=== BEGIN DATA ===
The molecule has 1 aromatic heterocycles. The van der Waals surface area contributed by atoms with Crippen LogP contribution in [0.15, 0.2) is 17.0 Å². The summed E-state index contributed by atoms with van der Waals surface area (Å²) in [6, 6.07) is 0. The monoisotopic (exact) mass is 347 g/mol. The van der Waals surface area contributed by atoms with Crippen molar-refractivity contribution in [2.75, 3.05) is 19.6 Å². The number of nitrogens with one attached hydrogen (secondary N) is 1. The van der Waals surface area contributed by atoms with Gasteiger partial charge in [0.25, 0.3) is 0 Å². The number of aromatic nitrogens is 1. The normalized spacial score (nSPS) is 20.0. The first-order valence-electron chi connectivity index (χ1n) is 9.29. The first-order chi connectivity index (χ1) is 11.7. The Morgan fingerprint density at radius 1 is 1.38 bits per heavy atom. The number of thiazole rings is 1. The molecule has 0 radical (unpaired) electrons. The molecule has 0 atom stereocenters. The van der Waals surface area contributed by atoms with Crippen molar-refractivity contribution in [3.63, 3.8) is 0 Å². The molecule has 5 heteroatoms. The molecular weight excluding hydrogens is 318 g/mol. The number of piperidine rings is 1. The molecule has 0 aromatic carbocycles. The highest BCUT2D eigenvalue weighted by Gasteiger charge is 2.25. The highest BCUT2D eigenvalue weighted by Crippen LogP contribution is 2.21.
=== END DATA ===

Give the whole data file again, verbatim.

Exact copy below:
The molecule has 1 aromatic heterocycles. The van der Waals surface area contributed by atoms with Crippen LogP contribution in [0.15, 0.2) is 17.0 Å². The summed E-state index contributed by atoms with van der Waals surface area (Å²) in [6, 6.07) is 0. The monoisotopic (exact) mass is 347 g/mol. The van der Waals surface area contributed by atoms with Crippen molar-refractivity contribution in [2.75, 3.05) is 19.6 Å². The number of nitrogens with one attached hydrogen (secondary N) is 1. The van der Waals surface area contributed by atoms with Gasteiger partial charge in [0.25, 0.3) is 0 Å². The number of aromatic nitrogens is 1. The normalized spacial score (nSPS) is 20.0. The first-order valence-electron chi connectivity index (χ1n) is 9.29. The first-order chi connectivity index (χ1) is 11.7. The Morgan fingerprint density at radius 1 is 1.38 bits per heavy atom. The number of thiazole rings is 1. The molecule has 0 radical (unpaired) electrons. The molecule has 0 atom stereocenters. The van der Waals surface area contributed by atoms with Crippen molar-refractivity contribution in [3.63, 3.8) is 0 Å². The molecule has 5 heteroatoms. The molecular weight excluding hydrogens is 318 g/mol. The number of piperidine rings is 1. The molecule has 0 aromatic carbocycles. The highest BCUT2D eigenvalue weighted by Gasteiger charge is 2.25. The highest BCUT2D eigenvalue weighted by Crippen LogP contribution is 2.21.